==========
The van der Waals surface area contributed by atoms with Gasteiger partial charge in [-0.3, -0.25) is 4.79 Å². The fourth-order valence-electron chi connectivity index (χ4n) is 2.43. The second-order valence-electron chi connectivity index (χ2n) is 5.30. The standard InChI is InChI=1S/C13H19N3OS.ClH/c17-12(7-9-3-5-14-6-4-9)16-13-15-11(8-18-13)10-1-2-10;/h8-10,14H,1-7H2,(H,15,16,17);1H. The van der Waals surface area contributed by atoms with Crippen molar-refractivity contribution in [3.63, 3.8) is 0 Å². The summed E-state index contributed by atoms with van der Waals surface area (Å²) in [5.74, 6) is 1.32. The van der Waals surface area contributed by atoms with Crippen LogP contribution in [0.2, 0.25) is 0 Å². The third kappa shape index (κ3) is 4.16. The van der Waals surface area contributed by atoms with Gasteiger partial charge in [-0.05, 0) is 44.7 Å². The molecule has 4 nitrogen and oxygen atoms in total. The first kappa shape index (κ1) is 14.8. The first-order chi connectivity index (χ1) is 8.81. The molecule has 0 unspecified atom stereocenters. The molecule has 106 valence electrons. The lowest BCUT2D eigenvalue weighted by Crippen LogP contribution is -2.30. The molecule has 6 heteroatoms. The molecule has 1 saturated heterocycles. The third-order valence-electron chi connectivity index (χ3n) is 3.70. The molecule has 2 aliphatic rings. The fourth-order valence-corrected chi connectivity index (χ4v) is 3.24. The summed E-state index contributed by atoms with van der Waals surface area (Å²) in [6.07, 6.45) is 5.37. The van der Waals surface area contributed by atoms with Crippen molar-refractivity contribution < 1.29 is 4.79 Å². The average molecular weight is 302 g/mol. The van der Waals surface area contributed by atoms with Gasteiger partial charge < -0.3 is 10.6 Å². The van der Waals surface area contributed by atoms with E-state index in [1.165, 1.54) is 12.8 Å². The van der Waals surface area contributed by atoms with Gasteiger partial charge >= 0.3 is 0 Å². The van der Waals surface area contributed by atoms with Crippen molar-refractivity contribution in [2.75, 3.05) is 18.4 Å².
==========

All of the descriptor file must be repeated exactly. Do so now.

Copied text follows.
The van der Waals surface area contributed by atoms with Gasteiger partial charge in [-0.3, -0.25) is 4.79 Å². The fourth-order valence-electron chi connectivity index (χ4n) is 2.43. The second-order valence-electron chi connectivity index (χ2n) is 5.30. The standard InChI is InChI=1S/C13H19N3OS.ClH/c17-12(7-9-3-5-14-6-4-9)16-13-15-11(8-18-13)10-1-2-10;/h8-10,14H,1-7H2,(H,15,16,17);1H. The van der Waals surface area contributed by atoms with Crippen molar-refractivity contribution in [3.63, 3.8) is 0 Å². The summed E-state index contributed by atoms with van der Waals surface area (Å²) in [5.74, 6) is 1.32. The van der Waals surface area contributed by atoms with Crippen LogP contribution in [0.2, 0.25) is 0 Å². The third kappa shape index (κ3) is 4.16. The van der Waals surface area contributed by atoms with Gasteiger partial charge in [-0.05, 0) is 44.7 Å². The molecule has 4 nitrogen and oxygen atoms in total. The first kappa shape index (κ1) is 14.8. The first-order chi connectivity index (χ1) is 8.81. The molecule has 0 unspecified atom stereocenters. The molecule has 106 valence electrons. The lowest BCUT2D eigenvalue weighted by Crippen LogP contribution is -2.30. The molecule has 6 heteroatoms. The molecule has 1 saturated heterocycles. The third-order valence-electron chi connectivity index (χ3n) is 3.70. The molecule has 2 aliphatic rings. The fourth-order valence-corrected chi connectivity index (χ4v) is 3.24. The summed E-state index contributed by atoms with van der Waals surface area (Å²) in [6.07, 6.45) is 5.37. The van der Waals surface area contributed by atoms with Crippen molar-refractivity contribution < 1.29 is 4.79 Å². The average molecular weight is 302 g/mol. The van der Waals surface area contributed by atoms with Gasteiger partial charge < -0.3 is 10.6 Å². The van der Waals surface area contributed by atoms with E-state index in [1.165, 1.54) is 12.8 Å². The van der Waals surface area contributed by atoms with Gasteiger partial charge >= 0.3 is 0 Å². The van der Waals surface area contributed by atoms with Crippen molar-refractivity contribution in [2.75, 3.05) is 18.4 Å².